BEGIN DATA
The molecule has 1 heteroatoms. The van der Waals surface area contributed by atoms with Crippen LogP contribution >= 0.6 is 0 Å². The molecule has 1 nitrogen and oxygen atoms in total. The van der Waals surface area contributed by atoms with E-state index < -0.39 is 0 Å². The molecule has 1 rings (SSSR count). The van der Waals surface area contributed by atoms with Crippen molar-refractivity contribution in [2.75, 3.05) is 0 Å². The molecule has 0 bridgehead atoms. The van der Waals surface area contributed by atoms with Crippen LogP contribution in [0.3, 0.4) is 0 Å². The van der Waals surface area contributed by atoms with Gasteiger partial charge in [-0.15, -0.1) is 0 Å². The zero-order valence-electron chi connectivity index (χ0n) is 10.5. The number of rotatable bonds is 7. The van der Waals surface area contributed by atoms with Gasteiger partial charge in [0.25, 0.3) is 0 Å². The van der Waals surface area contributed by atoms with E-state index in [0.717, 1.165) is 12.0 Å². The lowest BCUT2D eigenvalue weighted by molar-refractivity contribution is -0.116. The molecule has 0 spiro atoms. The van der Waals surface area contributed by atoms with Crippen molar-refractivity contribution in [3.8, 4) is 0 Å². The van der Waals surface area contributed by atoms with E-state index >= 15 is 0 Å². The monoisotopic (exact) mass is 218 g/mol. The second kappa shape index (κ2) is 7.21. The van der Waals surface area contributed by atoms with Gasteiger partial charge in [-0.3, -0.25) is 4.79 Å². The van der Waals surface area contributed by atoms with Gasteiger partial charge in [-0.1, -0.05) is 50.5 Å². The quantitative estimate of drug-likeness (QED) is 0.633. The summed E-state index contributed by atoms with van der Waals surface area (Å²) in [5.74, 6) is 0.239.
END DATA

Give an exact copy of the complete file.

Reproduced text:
The molecule has 1 heteroatoms. The van der Waals surface area contributed by atoms with Crippen LogP contribution >= 0.6 is 0 Å². The molecule has 1 nitrogen and oxygen atoms in total. The van der Waals surface area contributed by atoms with E-state index < -0.39 is 0 Å². The molecule has 1 rings (SSSR count). The van der Waals surface area contributed by atoms with Crippen molar-refractivity contribution in [2.75, 3.05) is 0 Å². The molecule has 0 bridgehead atoms. The van der Waals surface area contributed by atoms with Crippen LogP contribution in [0.3, 0.4) is 0 Å². The van der Waals surface area contributed by atoms with Gasteiger partial charge in [-0.15, -0.1) is 0 Å². The zero-order valence-electron chi connectivity index (χ0n) is 10.5. The number of rotatable bonds is 7. The van der Waals surface area contributed by atoms with Gasteiger partial charge in [0.25, 0.3) is 0 Å². The van der Waals surface area contributed by atoms with E-state index in [0.717, 1.165) is 12.0 Å². The lowest BCUT2D eigenvalue weighted by molar-refractivity contribution is -0.116. The molecule has 0 spiro atoms. The van der Waals surface area contributed by atoms with Crippen molar-refractivity contribution in [3.8, 4) is 0 Å². The van der Waals surface area contributed by atoms with E-state index >= 15 is 0 Å². The monoisotopic (exact) mass is 218 g/mol. The second kappa shape index (κ2) is 7.21. The van der Waals surface area contributed by atoms with Gasteiger partial charge in [-0.3, -0.25) is 4.79 Å². The van der Waals surface area contributed by atoms with Gasteiger partial charge in [-0.1, -0.05) is 50.5 Å². The quantitative estimate of drug-likeness (QED) is 0.633. The summed E-state index contributed by atoms with van der Waals surface area (Å²) in [5.74, 6) is 0.239.